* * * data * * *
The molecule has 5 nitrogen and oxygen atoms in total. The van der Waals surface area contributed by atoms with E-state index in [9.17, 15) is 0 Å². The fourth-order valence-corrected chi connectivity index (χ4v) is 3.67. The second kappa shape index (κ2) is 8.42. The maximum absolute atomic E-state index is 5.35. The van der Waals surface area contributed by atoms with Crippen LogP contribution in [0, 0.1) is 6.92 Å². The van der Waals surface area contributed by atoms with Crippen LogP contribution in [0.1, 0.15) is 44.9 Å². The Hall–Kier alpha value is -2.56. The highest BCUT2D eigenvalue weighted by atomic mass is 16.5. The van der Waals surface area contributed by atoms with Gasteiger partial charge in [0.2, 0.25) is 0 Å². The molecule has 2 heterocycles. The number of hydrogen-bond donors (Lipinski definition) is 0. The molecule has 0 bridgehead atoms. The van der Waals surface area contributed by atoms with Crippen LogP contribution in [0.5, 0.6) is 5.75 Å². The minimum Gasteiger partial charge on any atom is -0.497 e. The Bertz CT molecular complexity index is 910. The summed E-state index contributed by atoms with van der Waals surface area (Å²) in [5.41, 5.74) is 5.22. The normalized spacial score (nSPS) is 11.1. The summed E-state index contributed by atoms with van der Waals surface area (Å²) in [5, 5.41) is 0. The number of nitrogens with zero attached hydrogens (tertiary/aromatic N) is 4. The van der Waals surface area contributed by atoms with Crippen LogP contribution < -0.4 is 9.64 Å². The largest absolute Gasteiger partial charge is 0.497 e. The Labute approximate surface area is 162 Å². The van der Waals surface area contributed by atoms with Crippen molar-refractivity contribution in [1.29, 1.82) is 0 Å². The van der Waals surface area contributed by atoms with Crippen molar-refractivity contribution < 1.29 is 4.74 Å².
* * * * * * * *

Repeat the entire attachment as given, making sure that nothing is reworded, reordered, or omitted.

The molecule has 5 nitrogen and oxygen atoms in total. The van der Waals surface area contributed by atoms with E-state index in [9.17, 15) is 0 Å². The fourth-order valence-corrected chi connectivity index (χ4v) is 3.67. The second kappa shape index (κ2) is 8.42. The maximum absolute atomic E-state index is 5.35. The van der Waals surface area contributed by atoms with Crippen LogP contribution in [0, 0.1) is 6.92 Å². The van der Waals surface area contributed by atoms with Crippen LogP contribution in [0.1, 0.15) is 44.9 Å². The Hall–Kier alpha value is -2.56. The highest BCUT2D eigenvalue weighted by atomic mass is 16.5. The van der Waals surface area contributed by atoms with Gasteiger partial charge in [0.2, 0.25) is 0 Å². The molecule has 2 heterocycles. The number of hydrogen-bond donors (Lipinski definition) is 0. The molecule has 0 bridgehead atoms. The van der Waals surface area contributed by atoms with Crippen LogP contribution in [0.5, 0.6) is 5.75 Å². The minimum Gasteiger partial charge on any atom is -0.497 e. The Bertz CT molecular complexity index is 910. The summed E-state index contributed by atoms with van der Waals surface area (Å²) in [5.41, 5.74) is 5.22. The normalized spacial score (nSPS) is 11.1. The summed E-state index contributed by atoms with van der Waals surface area (Å²) in [5, 5.41) is 0. The number of nitrogens with zero attached hydrogens (tertiary/aromatic N) is 4. The van der Waals surface area contributed by atoms with Crippen LogP contribution < -0.4 is 9.64 Å². The largest absolute Gasteiger partial charge is 0.497 e. The Labute approximate surface area is 162 Å². The van der Waals surface area contributed by atoms with Crippen molar-refractivity contribution in [1.29, 1.82) is 0 Å². The van der Waals surface area contributed by atoms with Crippen molar-refractivity contribution < 1.29 is 4.74 Å².